The Accident

Then in 2002, Freeze was in a terrible vehicle accident.

He had convinced his older sister Beth to move to Vanderhoof with her boy so they could get a place together. Beth arrived in Vanderhoof to find out that her brother was in critical condition.

Freeze had helped a friend move house on Blackwater Road. On his way back up the road he was in a hurry and passed his friend then started speeding up.

“I was probably going about 80 km/h on the dirt road and hit a dip where the ground had settled over a culvert. The truck bounced, slid sideways, flipped and landed back on its wheels with the roof caved in. I was wearing a seat belt but the caved in roof broke my neck.

“I was conscious but noticed that my chin was laying on my chest. I could hardly breathe and could only see that both doors were wide open and all the dust was filtering through the sun. It was deathly quiet. I had no pain but knew I was in big trouble.

“It was a short time later that my friend caught up with me. She came to the car in a panic and I asked her to hold my head up because I couldn’t breathe. That is when I passed out and have no further memories until I woke up in the hospital in Vancouver.

“My new life began as a quadriplegic.”


In Vancouver, Freeze was outfitted with a ‘halo’, a metal brace to keep his head stationary, and was forced to remain completely immobile.

All he could do was blink yes or no, he was fully aware of where he was and why he was there. A full memory of an accident like that is rare according to doctors, but Freeze was scared and that was before the pain began.

His sister, Karen, lived in Vanderhoof and tried to get to Vancouver to visit him as often as she could while still raising her children. Freeze had to eat through tubes and hallucinated a lot from the drugs.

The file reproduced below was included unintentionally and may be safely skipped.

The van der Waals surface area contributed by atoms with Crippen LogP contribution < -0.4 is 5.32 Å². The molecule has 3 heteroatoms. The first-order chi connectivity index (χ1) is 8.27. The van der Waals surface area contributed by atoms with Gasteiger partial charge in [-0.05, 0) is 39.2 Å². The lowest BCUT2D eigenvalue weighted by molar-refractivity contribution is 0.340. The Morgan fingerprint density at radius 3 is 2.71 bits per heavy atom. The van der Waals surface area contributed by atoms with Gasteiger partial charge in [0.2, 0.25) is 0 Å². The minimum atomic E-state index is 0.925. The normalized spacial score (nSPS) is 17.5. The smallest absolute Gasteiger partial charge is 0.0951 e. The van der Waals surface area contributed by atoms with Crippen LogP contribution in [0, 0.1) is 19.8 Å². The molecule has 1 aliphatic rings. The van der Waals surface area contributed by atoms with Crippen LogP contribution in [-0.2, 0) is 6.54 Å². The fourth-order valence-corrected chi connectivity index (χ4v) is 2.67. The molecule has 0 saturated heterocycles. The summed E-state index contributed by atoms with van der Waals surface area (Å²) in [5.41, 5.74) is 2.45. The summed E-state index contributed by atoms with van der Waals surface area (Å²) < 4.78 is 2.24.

Freeze said that this was one of his blackest moments, the pain and the hallucinations brought on dark thoughts and a dark mindset. He remained on pain medication for six to eight years until he decided to take himself off. He still battles the pain and the hurdles resulting from this experience.

Dave didn’t like relying on so many people to do everything he used to be able to do, especially walking. So he set goals for himself during his 15 months of intense physiotherapy, goals like being able to control his own chair and get around by himself.

He spent at least a year being very angry, but under the tutelage of friend Claire Nielsen, Freeze learned to be grateful for what he has.

Nielsen met Freeze when she was visiting the manor and found him at the door, greeting everyone who came in just so he could have as much human interaction as possible.

She worked with Freeze to improve his quality of life inside his mind and out. She taught him how to be grateful rather than angry, how to take the hand he was dealt and turn it into a meaningful message of perseverance and hope.

Now Freeze wants to make sure that people, especially teenagers, take more caution when they’re driving. He invites anyone who hears his story to come visit him if they’re curious or want to know how to get through great tragedy.

“I have learned that life does go on and that no matter what quality of life you have, it is up to you to make the best of it. I have no more anger or bitterness about my situation because I eventually got tired of feeling sorry for myself and knew that things could have always been worse.”

Claire worked with David a few years ago to write his life story and present it to the community youth. David has influenced many youngsters at the highschool in Vanderhoof to be mindful about their choices, especially behind the wheel of a car. “If I can affect one young person, to think before they make a dangerous decision, then I feel there is purpose to my life”.